Hit-Or-Miss Products

Not Your Father’s Root Beer Adds A Much Stronger Drink To The Family

image001Beer isn’t for everyone. In fact, you might be surprised at how many people there are out there that flat out don’t like the taste, despite its crisp drinkability and very wide variety of refreshing flavors.

image002Damn, now I need a beer.

One company noticed a trend of regular drinks becoming “hard”, such as Mike’s Hard Lemonade and Redd’s Apple Cider. Small Town Brewery in Wauconda, Illinois, decided to throw their brewing hat into the ring when they made Not Your Father’s Root Beer, a delicious root beer-flavored alternative to the average can of beer.

After Small Town’s success with Not Your Father’s Root Beer and Not Your Father’s Ginger Ale, the brewery decided to bottle and manufacture their stronger version of the drink. While the mass produced version clocks in at 5.9% ABV (alcohol by volume), the brewery will begin mass producing their stronger variety, a version of NYFRB with a 10.7% ABV, nearly twice the amount in a regular NYFRB.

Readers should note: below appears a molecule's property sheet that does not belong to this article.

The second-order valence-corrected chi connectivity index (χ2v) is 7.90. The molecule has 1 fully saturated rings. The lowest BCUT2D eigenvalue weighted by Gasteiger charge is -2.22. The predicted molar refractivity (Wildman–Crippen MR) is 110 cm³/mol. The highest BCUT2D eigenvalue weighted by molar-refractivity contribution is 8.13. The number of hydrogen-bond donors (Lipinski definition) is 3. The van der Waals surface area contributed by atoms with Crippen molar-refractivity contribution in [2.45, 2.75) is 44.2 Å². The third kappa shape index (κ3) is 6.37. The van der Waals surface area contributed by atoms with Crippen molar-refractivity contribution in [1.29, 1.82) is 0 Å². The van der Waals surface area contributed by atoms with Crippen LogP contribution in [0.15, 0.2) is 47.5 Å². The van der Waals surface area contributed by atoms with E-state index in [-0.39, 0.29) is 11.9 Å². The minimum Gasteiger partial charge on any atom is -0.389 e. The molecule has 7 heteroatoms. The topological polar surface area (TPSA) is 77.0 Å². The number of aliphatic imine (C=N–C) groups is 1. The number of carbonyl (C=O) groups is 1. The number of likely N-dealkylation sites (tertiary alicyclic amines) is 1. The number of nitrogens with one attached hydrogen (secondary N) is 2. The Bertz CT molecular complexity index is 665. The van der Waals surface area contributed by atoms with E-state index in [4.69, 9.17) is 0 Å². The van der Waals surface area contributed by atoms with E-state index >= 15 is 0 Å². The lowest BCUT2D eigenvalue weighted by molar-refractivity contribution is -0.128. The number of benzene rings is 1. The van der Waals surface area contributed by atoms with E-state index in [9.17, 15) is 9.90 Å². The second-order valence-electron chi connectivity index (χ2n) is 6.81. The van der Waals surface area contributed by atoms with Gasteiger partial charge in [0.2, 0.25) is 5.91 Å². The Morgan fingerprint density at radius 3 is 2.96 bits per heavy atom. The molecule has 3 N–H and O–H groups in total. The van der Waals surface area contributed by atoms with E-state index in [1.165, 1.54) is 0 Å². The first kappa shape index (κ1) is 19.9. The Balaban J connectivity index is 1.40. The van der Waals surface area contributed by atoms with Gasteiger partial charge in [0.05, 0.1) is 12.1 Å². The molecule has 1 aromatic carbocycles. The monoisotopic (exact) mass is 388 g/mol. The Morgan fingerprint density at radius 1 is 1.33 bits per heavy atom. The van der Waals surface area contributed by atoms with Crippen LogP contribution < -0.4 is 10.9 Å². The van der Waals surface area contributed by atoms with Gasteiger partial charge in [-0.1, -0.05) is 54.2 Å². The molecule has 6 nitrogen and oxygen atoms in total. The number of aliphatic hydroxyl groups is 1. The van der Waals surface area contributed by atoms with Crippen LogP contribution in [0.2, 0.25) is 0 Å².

The initial success of NYFRB led to the stronger version being created, however it’s only available around the brewery, usually in cities and districts within an hour or so of the Chicago area. In order to keep the heavy beer hitters interested, Small Town will be selling the 10.7% ABV version in 22 oz. cans or “bombers”, at $7.99 a piece.



via Small Town Brewery


Police Officer Delivers Pizza After Arresting Driver


An officer from Illinois’ Oswego Police Department took protecting and serving to a completely new level this week.

A pizza delivery driver, 19, and his male friend were arrested in Oswego on drug-related charges (another type of delivery, perhaps?) after a routine traffic stop. The officer took the pair into custody, but realized the pizza had yet to be delivered.

Naturally, he found the address on the receipt and took the pizza where it belonged: the growling, cheese-less stomach of an…Oswegan.

The department’s Facebook page recounted the incident, describing the customer as “confused,” but mostly relieved that the officer wasn’t there on official business.

Please, irony gods, let the customer have been high.